Study: flaws in fundraising methods at many nonprofits

Posted on: January 23, 2013

Tuesday (1/22) on the Los Angeles Times blog Culture Monster, Mike Boehm reports, “A new national survey of nonprofit executives suggests it isn’t just the uncertain economy that’s making it hard for charities—including arts and culture groups—to meet their fundraising goals. The research says there’s something fundamentally amiss with the way many of them go about courting donors. … Dubbed ‘Underdeveloped: A National Study of Challenges Facing Nonprofit Fundraising,’ the [CompassPoint] study says it’s the first systematic attempt to explore how chief fundraisers for nonprofits view their jobs—and how that dovetails or clashes with the expectations of the chief executives they work for. Arts, culture and humanities accounted for 11% of the 1,852 head fundraisers and 870 chief executives who responded to the 2012 survey, making it the second-largest sector. Human services was the largest sector, at 22%. A key finding is that half the chief fundraisers—or ‘development directors’ as they’re known in the nonprofit world—expect to leave their current jobs within two years due to an assortment of pressures … Ideally, the report says, organizations will develop a ‘culture of philanthropy’ in which ‘most people in the organization … act as ambassadors and engage in relationship-building’ with potential donors, ‘everyone promotes philanthropy and can articulate a case for giving.’ ”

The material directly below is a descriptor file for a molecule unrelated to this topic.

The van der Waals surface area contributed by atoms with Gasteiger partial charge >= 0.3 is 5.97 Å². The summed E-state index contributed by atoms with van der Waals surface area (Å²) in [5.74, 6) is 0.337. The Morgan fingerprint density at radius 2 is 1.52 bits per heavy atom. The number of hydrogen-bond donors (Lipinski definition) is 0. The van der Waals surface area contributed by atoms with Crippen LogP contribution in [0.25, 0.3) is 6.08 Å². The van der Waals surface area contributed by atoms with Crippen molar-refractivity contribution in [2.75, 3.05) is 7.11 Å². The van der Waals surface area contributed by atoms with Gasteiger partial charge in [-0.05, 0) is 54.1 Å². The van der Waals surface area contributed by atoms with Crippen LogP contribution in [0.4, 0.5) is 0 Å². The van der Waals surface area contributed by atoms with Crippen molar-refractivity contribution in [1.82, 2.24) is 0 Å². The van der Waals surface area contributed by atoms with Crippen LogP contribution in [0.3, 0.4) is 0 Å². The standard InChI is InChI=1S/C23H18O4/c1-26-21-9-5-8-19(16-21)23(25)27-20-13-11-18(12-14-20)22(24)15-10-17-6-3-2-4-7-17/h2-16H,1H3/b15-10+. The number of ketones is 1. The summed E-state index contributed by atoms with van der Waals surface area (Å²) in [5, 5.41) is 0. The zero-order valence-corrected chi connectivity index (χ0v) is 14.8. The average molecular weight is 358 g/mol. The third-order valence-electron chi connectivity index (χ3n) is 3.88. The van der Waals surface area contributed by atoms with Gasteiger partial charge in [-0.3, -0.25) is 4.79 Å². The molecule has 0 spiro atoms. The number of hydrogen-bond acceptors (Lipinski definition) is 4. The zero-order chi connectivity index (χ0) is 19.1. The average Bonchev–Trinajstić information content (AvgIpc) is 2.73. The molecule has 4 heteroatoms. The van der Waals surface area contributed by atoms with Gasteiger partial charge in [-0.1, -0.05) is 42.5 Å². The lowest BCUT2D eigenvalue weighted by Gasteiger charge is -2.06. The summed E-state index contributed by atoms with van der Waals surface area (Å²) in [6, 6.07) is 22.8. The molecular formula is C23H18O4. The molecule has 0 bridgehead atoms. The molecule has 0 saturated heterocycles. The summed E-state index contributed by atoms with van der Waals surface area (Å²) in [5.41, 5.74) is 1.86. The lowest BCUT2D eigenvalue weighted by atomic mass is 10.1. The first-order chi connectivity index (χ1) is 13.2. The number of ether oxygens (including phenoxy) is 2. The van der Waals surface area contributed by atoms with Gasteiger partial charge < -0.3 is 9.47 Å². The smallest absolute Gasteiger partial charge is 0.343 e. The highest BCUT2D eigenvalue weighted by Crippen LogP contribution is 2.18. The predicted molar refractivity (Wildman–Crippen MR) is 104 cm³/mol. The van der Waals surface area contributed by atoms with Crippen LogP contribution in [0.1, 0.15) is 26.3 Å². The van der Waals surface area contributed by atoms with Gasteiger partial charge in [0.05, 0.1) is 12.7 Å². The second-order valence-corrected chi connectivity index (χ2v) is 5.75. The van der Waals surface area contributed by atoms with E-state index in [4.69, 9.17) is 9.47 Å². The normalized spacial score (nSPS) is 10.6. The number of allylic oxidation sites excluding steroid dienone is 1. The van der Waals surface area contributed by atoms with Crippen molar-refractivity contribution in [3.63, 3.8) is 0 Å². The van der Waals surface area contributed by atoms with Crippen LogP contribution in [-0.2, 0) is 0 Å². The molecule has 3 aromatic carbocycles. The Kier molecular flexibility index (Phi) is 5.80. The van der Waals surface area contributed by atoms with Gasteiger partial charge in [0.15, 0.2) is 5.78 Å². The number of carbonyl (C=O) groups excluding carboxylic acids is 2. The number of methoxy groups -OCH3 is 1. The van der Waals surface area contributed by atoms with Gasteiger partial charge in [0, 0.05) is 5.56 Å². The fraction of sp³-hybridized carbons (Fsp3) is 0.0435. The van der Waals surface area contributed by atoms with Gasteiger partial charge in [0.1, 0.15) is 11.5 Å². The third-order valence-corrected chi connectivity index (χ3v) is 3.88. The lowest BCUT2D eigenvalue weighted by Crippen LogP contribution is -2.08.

Posted January 23, 2013